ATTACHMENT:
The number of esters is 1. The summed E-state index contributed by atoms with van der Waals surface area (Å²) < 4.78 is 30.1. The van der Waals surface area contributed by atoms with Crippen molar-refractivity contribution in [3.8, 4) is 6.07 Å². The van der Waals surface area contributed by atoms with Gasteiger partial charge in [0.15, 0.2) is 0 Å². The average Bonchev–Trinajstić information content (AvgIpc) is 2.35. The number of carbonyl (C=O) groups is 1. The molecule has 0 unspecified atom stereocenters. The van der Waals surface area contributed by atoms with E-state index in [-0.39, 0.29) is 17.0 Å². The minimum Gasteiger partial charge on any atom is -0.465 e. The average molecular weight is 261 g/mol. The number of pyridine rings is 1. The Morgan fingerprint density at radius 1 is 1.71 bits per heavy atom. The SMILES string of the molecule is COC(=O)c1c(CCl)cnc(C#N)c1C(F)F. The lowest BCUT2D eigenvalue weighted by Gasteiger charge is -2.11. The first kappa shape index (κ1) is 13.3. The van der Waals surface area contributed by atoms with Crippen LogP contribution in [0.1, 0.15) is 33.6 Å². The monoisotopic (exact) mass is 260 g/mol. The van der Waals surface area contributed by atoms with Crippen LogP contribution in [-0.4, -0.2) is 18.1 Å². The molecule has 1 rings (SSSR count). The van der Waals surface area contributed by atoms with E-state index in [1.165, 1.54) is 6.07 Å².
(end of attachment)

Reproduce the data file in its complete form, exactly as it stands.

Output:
The number of esters is 1. The summed E-state index contributed by atoms with van der Waals surface area (Å²) < 4.78 is 30.1. The van der Waals surface area contributed by atoms with Crippen molar-refractivity contribution in [3.8, 4) is 6.07 Å². The van der Waals surface area contributed by atoms with Gasteiger partial charge in [0.15, 0.2) is 0 Å². The average Bonchev–Trinajstić information content (AvgIpc) is 2.35. The number of carbonyl (C=O) groups is 1. The molecule has 0 unspecified atom stereocenters. The van der Waals surface area contributed by atoms with E-state index in [-0.39, 0.29) is 17.0 Å². The minimum Gasteiger partial charge on any atom is -0.465 e. The average molecular weight is 261 g/mol. The number of pyridine rings is 1. The Morgan fingerprint density at radius 1 is 1.71 bits per heavy atom. The SMILES string of the molecule is COC(=O)c1c(CCl)cnc(C#N)c1C(F)F. The lowest BCUT2D eigenvalue weighted by Gasteiger charge is -2.11. The first kappa shape index (κ1) is 13.3. The van der Waals surface area contributed by atoms with Crippen LogP contribution in [0.1, 0.15) is 33.6 Å². The monoisotopic (exact) mass is 260 g/mol. The van der Waals surface area contributed by atoms with Crippen LogP contribution in [-0.4, -0.2) is 18.1 Å². The molecule has 1 rings (SSSR count). The van der Waals surface area contributed by atoms with E-state index in [1.165, 1.54) is 6.07 Å².